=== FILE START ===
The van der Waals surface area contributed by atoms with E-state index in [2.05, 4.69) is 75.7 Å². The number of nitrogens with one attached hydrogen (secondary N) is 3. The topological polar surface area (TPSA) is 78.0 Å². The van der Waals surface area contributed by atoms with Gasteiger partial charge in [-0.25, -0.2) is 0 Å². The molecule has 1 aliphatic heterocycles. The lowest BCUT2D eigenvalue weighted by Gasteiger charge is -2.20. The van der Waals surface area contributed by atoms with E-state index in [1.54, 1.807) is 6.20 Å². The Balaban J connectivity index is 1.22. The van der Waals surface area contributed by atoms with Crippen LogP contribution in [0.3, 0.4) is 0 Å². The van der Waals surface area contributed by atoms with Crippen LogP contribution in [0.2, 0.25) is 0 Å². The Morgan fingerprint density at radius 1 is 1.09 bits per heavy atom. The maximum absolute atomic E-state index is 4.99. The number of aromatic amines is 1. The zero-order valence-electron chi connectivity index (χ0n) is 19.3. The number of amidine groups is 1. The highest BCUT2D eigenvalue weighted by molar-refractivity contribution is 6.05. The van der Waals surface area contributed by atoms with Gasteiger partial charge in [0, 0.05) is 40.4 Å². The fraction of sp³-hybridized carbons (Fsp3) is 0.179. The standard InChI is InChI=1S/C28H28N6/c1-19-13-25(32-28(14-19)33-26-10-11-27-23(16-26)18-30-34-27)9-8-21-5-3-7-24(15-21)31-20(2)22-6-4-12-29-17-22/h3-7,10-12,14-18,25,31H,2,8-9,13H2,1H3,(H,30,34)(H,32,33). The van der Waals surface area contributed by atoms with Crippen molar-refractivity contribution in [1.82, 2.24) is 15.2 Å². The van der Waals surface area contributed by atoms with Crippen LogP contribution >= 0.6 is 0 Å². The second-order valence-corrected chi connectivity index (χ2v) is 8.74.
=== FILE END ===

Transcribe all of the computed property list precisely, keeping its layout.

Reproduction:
The van der Waals surface area contributed by atoms with E-state index in [2.05, 4.69) is 75.7 Å². The number of nitrogens with one attached hydrogen (secondary N) is 3. The topological polar surface area (TPSA) is 78.0 Å². The van der Waals surface area contributed by atoms with Gasteiger partial charge in [-0.25, -0.2) is 0 Å². The molecule has 1 aliphatic heterocycles. The lowest BCUT2D eigenvalue weighted by Gasteiger charge is -2.20. The van der Waals surface area contributed by atoms with E-state index in [1.54, 1.807) is 6.20 Å². The Balaban J connectivity index is 1.22. The van der Waals surface area contributed by atoms with Crippen LogP contribution in [0.3, 0.4) is 0 Å². The van der Waals surface area contributed by atoms with Crippen LogP contribution in [0.2, 0.25) is 0 Å². The Morgan fingerprint density at radius 1 is 1.09 bits per heavy atom. The maximum absolute atomic E-state index is 4.99. The number of aromatic amines is 1. The zero-order valence-electron chi connectivity index (χ0n) is 19.3. The number of amidine groups is 1. The highest BCUT2D eigenvalue weighted by molar-refractivity contribution is 6.05. The van der Waals surface area contributed by atoms with Gasteiger partial charge in [0, 0.05) is 40.4 Å². The fraction of sp³-hybridized carbons (Fsp3) is 0.179. The standard InChI is InChI=1S/C28H28N6/c1-19-13-25(32-28(14-19)33-26-10-11-27-23(16-26)18-30-34-27)9-8-21-5-3-7-24(15-21)31-20(2)22-6-4-12-29-17-22/h3-7,10-12,14-18,25,31H,2,8-9,13H2,1H3,(H,30,34)(H,32,33). The van der Waals surface area contributed by atoms with Crippen molar-refractivity contribution in [1.82, 2.24) is 15.2 Å². The van der Waals surface area contributed by atoms with Crippen LogP contribution >= 0.6 is 0 Å². The second-order valence-corrected chi connectivity index (χ2v) is 8.74.